If errors must be tracked in some detail, capture them in log messages - but consider what could occur if the log messages can be viewed by attackers. Avoid recording highly sensitive information such as passwords in any form. Avoid inconsistent messaging that might accidentally tip off an attacker about internal state, such as whether a username is valid or not.
In the context of SQL Injection, error messages revealing the structure of a SQL query can help attackers tailor successful attack strings.
Use an application firewall that can detect attacks against this weakness. It can be beneficial in cases in which the code cannot be fixed (because it is controlled by a third party), as an emergency prevention measure while more comprehensive software assurance measures are applied, or to provide defense in depth.
An application firewall might not cover all possible input vectors. In addition, attack techniques might be available to bypass the protection mechanism, such as using malformed inputs that can still be processed by the component that receives those inputs. Depending on functionality, an application firewall might inadvertently reject or modify legitimate requests. Finally, some manual effort may be required for customization.
Environment Hardening
When using PHP, configure the application so that it does not use register_globals. During implementation, develop the application so that it does not rely on this feature, but be wary of implementing a register_globals emulation that is subject to weaknesses such as CWE-95, CWE-621, and similar issues.

SQL injection can be resultant from special character mismanagement, MAID, or blacklist/whitelist problems. It can be primary to authentication errors.

Related CWETypeViewChain
CWE-89 ChildOf CWE-896 Category CWE-888  

Demonstrative Examples   (Details)

  1. In 2008, a large number of web servers were compromised using the same SQL injection attack string. This single string worked against many different programs. The SQL injection was then used to modify the web sites to serve malicious code. [1]
  2. MS SQL has a built in function that enables shell command execution. An SQL injection in such a context could be disastrous. For example, a query of the form:
  3. The following code dynamically constructs and executes a SQL query that searches for items matching a specified name. The query restricts the items displayed to those where owner matches the user name of the currently-authenticated user.
  4. This code intends to print a message summary given the message ID.
  5. This example attempts to take a last name provided by a user and enter it into a database.
  6. This example examines the effects of a different malicious value passed to the query constructed and executed in the previous example.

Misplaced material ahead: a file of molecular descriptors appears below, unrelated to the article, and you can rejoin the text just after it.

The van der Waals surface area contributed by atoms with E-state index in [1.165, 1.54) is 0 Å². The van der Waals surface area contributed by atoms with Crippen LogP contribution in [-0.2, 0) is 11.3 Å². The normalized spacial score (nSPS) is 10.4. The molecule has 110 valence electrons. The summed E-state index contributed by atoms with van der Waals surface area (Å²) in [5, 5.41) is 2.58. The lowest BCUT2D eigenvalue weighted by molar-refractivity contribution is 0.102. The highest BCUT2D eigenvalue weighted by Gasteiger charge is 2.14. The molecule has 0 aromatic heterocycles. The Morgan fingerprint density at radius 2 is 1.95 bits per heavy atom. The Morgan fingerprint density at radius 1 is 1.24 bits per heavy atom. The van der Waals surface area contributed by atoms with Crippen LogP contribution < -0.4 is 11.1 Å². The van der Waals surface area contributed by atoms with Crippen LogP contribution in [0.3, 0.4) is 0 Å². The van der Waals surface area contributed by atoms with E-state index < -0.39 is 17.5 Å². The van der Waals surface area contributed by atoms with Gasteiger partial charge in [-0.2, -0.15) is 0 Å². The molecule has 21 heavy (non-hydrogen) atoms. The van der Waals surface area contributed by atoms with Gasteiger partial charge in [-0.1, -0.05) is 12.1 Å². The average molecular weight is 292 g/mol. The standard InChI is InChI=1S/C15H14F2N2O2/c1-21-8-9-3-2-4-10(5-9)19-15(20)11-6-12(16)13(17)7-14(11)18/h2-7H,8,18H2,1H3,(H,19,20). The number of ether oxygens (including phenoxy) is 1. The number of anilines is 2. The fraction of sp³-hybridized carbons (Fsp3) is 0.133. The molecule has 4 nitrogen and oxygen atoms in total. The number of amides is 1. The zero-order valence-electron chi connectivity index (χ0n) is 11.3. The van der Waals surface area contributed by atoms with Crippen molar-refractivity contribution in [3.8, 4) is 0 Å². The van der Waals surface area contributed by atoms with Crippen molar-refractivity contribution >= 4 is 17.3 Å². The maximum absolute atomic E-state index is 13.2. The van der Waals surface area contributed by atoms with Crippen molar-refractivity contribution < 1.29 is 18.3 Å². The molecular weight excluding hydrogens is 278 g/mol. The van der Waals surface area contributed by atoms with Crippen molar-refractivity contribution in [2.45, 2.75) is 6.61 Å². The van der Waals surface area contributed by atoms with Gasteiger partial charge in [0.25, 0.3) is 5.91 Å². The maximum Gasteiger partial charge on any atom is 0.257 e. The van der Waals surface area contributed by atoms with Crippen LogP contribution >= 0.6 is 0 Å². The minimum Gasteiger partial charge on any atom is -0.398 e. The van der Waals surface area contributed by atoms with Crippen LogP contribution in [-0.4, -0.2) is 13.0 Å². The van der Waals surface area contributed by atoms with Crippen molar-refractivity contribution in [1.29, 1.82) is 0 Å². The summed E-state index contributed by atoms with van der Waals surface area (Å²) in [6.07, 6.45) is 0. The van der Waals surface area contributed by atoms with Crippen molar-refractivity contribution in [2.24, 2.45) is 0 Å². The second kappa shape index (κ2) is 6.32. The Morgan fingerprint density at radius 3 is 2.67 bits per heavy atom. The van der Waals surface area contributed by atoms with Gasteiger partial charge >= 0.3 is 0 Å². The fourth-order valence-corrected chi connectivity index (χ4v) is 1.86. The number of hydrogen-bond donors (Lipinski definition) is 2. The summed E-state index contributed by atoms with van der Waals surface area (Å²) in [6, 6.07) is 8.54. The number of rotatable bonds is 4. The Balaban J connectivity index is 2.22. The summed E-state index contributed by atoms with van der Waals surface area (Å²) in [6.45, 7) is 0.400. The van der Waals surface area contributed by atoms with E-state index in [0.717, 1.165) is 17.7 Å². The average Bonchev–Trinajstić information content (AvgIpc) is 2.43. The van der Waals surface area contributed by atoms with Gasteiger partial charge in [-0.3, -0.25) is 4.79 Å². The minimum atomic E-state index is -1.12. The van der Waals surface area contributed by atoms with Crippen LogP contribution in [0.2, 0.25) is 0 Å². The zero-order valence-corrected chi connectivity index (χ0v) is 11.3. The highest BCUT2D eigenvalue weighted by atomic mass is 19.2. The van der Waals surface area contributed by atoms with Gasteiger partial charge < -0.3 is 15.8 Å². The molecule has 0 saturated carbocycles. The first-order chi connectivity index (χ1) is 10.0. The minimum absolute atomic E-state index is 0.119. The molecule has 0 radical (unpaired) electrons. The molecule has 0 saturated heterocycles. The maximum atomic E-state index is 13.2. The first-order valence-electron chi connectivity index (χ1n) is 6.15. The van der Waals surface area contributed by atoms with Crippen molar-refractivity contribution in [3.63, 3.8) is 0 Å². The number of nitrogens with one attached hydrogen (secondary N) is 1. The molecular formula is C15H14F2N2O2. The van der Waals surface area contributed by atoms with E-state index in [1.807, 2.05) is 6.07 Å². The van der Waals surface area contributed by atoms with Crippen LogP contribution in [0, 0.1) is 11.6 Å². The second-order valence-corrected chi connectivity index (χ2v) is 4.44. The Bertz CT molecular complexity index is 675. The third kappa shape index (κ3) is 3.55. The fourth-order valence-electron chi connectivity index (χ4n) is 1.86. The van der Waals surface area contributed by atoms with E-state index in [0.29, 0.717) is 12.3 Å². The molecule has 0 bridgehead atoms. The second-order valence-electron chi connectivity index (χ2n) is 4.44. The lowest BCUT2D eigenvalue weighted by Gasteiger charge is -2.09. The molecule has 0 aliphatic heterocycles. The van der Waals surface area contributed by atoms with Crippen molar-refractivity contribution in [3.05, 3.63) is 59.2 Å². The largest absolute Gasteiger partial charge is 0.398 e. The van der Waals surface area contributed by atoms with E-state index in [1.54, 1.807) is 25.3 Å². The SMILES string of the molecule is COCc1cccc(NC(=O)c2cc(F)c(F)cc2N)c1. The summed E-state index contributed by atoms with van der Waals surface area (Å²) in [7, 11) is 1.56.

Observed Examples

  1. CVE-2004-0366 : chain: SQL injection in library intended for database authentication allows SQL injection and authentication bypass.
  2. CVE-2008-2790 : SQL injection through an ID that was supposed to be numeric.
  3. CVE-2008-2223 : SQL injection through an ID that was supposed to be numeric.
  4. CVE-2007-6602 : SQL injection via user name.
  5. CVE-2008-5817 : SQL injection via user name or password fields.
  6. CVE-2003-0377 : SQL injection in security product, using a crafted group name.
  7. CVE-2008-2380 : SQL injection in authentication library.

For more examples, refer to CVE relations in the bottom box.

White Box Definitions
A weakness where the code path has:
1. start statement that accepts input and
2. end statement that performs an SQL command where
a. the input is part of the SQL command and
b. input contains SQL syntax (esp. query separator)

Black Box Definitions

Taxynomy Mappings

PLOVER  SQL injection
7 Pernicious Kingdoms  SQL Injection
CLASP  SQL injection
OWASP Top Ten 2007 A2
Injection Flaws
OWASP Top Ten 2004 A1
Unvalidated Input
OWASP Top Ten 2004 A6
Injection Flaws
SQL Injection


  1. Michael Howard David LeBlanc John Viega .24 Deadly Sins of Software Security. McGraw-Hill. Section:'"Sin 1: SQL Injection." Page 3'. Published on 2010.
  2. M. Howard D. LeBlanc .Writing Secure Code 2nd Edition. Microsoft. Section:'Chapter 12, "Database Input Issues" Page 397'. Published on 2002.
  3. OWASP .SQL Injection Prevention Cheat Sheet.
  4. Steven Friedl .SQL Injection Attacks by Example. 2007-10-10.
  5. Ferruh Mavituna .SQL Injection Cheat Sheet. 2007-03-15.
  6. David Litchfield Chris Anley John Heasman Bill Grindlay .The Database Hacker's Handbook: Defending Database Servers. Wiley. 2005-07-14.
  7. David Litchfield .The Oracle Hacker's Handbook: Hacking and Defending Oracle. Wiley. 2007-01-30.
  8. Microsoft .SQL Injection. Published on December 2008.
  9. Microsoft Security Vulnerability Research & Defense .SQL Injection Attack.
  10. Michael Howard .Giving SQL Injection the Respect it Deserves. 2008-05-15.
  11. Frank Kim .Top 25 Series - Rank 2 - SQL Injection. SANS Software Security Institute. 2010-03-01.
  12. Sean Barnum Michael Gegick .Least Privilege. Published on 2005-09-14.
  13. Mark Dowd John McDonald Justin Schuh .The Art of Software Security Assessment 1st Edition. Addison Wesley. Section:'Chapter 8, "SQL Queries", Page 431.'. Published on 2006.
  14. Mark Dowd John McDonald Justin Schuh .The Art of Software Security Assessment 1st Edition. Addison Wesley. Section:'Chapter 17, "SQL Injection", Page 1061.'. Published on 2006.
CVE    6107